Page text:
What is it about the Conservative Party and the European Union? What is it that prompts such passion, such muddle and - on occasion - such bitterness?
The relationship between Britain and the EU tore the Conservatives apart for years in government and in opposition.
David Cameron was elected leader ten years ago on a promise to stop his party banging on about Europe. A decade on the prime minister has got his drum sticks out and is banging his way around Europe. But not all his party is marching to his beat.
Some at Westminster had expected the Tory battle over the EU to be delayed until the time Mr Cameron had negotiated the reforms he wants to see.
Then his MPs would be able to judge whether or not the prime minister had lived up to his promise to reform fundamentally the UK's relationship with the EU. And until then, so it was thought, the Eurosceptics would give him the benefit of the doubt.
But this assumption was wrong and the internal battle within the Tories has begun already. Some MPs are talking openly about putting principle over party.
Others are threatening to vote No in the referendum regardless of the shape of Mr Cameron's reforms.
And this carries risk for Downing Street. One thing that comforted ministers was the idea that the prime minister did not face the same scenario as John Major in the 1990s.
Then Mr Major had to force a piece of legislation through Parliament that gave the EU greater powers, the infamous Maastricht Bill that Tory MPs fought over night after night, amendment after amendment.
Today, so the argument went, there was no such legislation to get bogged down in Parliament and what matters will be convincing the electorate in a referendum.
But this thesis always presumed that the European Union Referendum Bill would get an easy ride through Parliament.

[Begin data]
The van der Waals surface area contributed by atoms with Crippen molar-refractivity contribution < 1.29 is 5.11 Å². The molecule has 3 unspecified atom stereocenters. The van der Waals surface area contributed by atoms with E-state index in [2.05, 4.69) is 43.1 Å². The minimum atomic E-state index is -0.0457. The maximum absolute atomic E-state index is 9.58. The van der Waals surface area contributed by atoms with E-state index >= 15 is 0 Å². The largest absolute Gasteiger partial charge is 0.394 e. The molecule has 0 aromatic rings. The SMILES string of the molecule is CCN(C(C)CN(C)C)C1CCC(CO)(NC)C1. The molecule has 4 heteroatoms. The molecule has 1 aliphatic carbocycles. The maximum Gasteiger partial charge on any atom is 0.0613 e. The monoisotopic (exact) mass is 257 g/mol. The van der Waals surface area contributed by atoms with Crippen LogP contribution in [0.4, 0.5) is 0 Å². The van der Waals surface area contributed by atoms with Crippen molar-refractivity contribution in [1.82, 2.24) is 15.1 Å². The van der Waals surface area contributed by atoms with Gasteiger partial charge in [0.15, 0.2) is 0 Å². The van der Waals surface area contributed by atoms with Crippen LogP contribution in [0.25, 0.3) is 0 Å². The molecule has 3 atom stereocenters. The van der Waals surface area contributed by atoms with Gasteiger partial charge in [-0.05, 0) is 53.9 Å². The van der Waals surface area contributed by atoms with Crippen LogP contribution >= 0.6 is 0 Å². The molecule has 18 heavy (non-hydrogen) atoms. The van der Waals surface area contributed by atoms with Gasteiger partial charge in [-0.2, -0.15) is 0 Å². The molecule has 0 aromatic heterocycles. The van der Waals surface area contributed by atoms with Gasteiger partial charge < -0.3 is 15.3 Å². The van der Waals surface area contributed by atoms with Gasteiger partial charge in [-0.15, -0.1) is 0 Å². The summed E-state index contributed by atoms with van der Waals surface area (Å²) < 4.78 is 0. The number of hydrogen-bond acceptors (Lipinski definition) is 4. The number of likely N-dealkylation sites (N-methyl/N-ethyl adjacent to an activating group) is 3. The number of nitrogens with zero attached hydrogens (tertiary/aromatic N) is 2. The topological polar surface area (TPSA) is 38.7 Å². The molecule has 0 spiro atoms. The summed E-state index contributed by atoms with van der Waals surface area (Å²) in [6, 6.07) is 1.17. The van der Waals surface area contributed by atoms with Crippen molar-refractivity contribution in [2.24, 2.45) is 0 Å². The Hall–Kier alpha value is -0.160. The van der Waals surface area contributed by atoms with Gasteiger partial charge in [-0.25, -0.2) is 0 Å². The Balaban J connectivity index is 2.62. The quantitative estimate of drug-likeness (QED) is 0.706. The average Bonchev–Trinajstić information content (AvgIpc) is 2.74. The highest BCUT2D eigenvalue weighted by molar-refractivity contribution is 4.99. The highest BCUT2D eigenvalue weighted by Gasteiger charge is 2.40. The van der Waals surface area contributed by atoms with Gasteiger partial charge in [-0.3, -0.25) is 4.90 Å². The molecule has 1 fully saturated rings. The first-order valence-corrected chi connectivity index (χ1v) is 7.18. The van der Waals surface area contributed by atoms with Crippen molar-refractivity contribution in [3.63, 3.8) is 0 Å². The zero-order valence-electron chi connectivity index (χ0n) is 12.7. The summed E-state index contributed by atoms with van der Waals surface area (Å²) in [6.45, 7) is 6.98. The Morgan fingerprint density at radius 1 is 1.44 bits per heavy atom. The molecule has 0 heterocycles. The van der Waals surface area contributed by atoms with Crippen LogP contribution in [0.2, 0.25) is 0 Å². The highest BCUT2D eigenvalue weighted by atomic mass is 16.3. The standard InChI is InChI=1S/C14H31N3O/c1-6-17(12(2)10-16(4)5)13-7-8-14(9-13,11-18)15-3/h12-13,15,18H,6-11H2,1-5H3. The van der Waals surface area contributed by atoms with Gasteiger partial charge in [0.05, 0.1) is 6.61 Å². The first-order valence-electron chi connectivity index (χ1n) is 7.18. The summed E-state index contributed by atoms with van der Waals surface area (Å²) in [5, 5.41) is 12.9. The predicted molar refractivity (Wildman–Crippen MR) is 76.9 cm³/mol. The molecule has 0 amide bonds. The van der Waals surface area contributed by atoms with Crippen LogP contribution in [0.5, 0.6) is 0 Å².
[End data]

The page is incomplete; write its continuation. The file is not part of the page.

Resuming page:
Of course, Labour and the SNP had promised to kick up a stink over the franchise and call for 16 and 17-year-olds to have the right to take part.
The SNP was also going to push for a double majority vote so that Scots could have their own say on whether they should stay in or out of the EU.
But the assumption was that all these demands would be pushed aside by a clear, if small, Conservative majority.
Does that assumption hold true? Will Conservative MPs now give the Bill such an easy ride?
Mr Cameron has angered some Tory Eurosceptics by appearing to suggest that ministers will not get a free vote in the referendum, a suggestion that has descended into some confusion with Downing Street accusing reporters of misinterpreting the prime minister's remarks in Bavaria.
Some Tory MPs are dismayed at what they claim is Mr Cameron's assumption that he will end up arguing to stay in the EU come what may.
Other Tory MPs are up in arms over the government's decision to scrap the so-called "purdah" rule which usually bans the government machine from being used to campaign in the referendum.
And some are worried about the promise to raise the limit on how much each side in the referendum can spend, something they fear could help those campaigning to stay in the EU. And many of these issues are established by the EU Referendum Bill.
So a piece of legislation expected to be relatively straightforward could suddenly become more complicated - if Labour join with some Tory rebels to defeat the government, as happened so often during the passage of the Maastricht bill in the 1990s.
The risk is that all these technical issues about the referendum process offer Eurosceptic Tory MPs the chance to have a proxy battle over the real issue in hand.
MPs begin debating the Bill on Tuesday. Ministers had hoped to rush it through quickly and get it on the statute book by early next year. But they might be in for a longer haul than they had expected.